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You Know You Need to Be There

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To get into a mental institution, you first go through a psychiatric evaluation at the ER. Then if you pass (or fail?) you're shipped out to a psych-only facility. Sometimes treatment is involuntary at first. The specific laws depend on your area, but most hospitals can hold you for 72 hours for psych-related reasons without your permission. Even if you're truly OK, the hospital needs to ensure that you aren't going to leave and immediately have another episode in the parking lot.

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It's for your safety, and the safety of all those easily breakable faces around you.

After three days in a psych ward, you can leave ... if the doctors say you can leave. If there's a disagreement between you and your docs, you go to court. But most people use the third option: voluntarily signing themselves into treatment.

Movie mental hospitals are filled with clearly-just-eccentric people held there against their will, either planning to escape or gaming the system as best they can to get "released." Maybe that was accurate 40 years ago, but shorter stays combined with a better understanding of mental illness means functional people aren't locked up for years.

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Hooray for progress! Eventually!

The hospitals I stayed in were filled with people who knew they needed help. One person flew across the country in order to take advantage of the facilities at McLean. We'd compare notes among ourselves about the various hospitals: which had the nicest psychiatrists, the best after-care programs, the worst food, the most affordable payment plans.

During each of my 10-plus stays at six hospitals, I signed myself in voluntarily, and I don't remember hearing about anyone who didn't do the same thing. Mental illness is an illness. Sure, there's the odd nutbar version of Typhoid Mary who just refuses treatment. But most of us sick people just want to not be sick.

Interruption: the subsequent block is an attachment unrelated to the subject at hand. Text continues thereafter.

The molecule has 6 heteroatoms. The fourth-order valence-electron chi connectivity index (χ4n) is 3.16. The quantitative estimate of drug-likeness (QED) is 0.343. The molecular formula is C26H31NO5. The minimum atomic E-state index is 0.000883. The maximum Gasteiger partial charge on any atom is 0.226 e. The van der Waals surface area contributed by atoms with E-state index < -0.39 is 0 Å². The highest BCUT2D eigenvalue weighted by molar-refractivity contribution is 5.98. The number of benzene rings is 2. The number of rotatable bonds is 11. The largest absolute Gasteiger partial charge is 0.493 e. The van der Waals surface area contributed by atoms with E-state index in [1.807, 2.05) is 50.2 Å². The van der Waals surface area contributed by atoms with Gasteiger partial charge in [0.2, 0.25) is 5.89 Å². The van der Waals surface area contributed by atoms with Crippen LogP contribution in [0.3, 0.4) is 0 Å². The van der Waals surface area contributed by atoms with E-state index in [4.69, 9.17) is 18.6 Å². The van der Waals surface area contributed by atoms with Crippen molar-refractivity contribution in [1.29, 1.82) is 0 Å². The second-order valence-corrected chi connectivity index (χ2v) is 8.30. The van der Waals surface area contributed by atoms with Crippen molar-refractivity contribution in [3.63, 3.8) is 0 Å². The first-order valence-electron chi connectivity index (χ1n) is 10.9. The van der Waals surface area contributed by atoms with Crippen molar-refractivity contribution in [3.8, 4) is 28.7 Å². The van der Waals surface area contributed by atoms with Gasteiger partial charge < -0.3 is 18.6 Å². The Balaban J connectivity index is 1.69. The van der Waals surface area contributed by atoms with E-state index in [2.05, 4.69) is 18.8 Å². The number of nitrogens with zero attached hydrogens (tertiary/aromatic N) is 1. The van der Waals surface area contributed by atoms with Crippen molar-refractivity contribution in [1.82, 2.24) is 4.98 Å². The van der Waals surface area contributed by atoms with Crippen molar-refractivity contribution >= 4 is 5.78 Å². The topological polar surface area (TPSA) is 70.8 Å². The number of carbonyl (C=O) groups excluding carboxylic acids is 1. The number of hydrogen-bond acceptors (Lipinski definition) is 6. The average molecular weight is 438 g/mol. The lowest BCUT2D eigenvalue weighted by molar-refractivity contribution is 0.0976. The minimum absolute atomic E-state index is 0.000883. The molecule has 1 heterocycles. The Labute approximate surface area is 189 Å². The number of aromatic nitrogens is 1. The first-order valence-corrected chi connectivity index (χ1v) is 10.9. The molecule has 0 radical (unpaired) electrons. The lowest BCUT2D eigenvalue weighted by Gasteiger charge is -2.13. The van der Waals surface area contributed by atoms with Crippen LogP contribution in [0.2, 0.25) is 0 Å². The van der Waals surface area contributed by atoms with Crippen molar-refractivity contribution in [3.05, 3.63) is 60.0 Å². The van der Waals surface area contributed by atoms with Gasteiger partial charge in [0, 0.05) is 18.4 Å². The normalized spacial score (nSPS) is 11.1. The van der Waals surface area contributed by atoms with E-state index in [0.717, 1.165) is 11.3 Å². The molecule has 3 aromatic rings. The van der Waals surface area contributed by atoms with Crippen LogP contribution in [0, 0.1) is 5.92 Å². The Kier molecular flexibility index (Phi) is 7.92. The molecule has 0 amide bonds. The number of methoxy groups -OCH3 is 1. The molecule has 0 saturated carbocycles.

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If only it were that simple.

The Punishments Are Way Tamer (Just More Annoying)

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Chemical restraints and leathers, as cinematically interesting as they may be, are generally only used in exceptional situations (like if you attack a staff member or try to escape from the facility). But everyone has checks. Every half hour, a staff member will find you and make sure you're OK. If you're in the shower, he'll knock until you shout your own name. If you're asleep or in group or reading, he'll just write it down and be on his way. They generally don't show that in films, because your protagonist being lightly annoyed every 30 minutes by her own personal Navi does not make for a thrilling narrative.

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It's the human-being version of a straitjacket.

But if you've been obnoxious or disruptive, those checks are every 15 minutes. Or 10. And the worst folks have a 1:1 rule placed on them, which means they need a staff member within 10 feet of them at all times. The staff doesn't touch you or harass you -- they're just around. They make sure you don't hurt anyone or yourself, or lack for a tennis partner should a mandatory game situation ever arise (it never has).

The places I went were pretty understanding, especially when I punched a dude in the face. He deserved it. He was young, maybe 19, and creepy as hell with his unwavering stares. He took it a step further by whispering stuff like "I'm going to come into your room at night and rape you" every time he passed a woman. And of course, none of our rooms had locks.

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And they'd confiscated my wheelgun at the door.

One day, I was reading in my room and he barged in, which is a huge taboo. Patients are never allowed in each other's rooms. I told him to get the fuck out, shoved him backward, and used the door to force him out of my room. But each of our doors had a little Plexiglas window (for those frequent checks) and he kept staring at me through the window.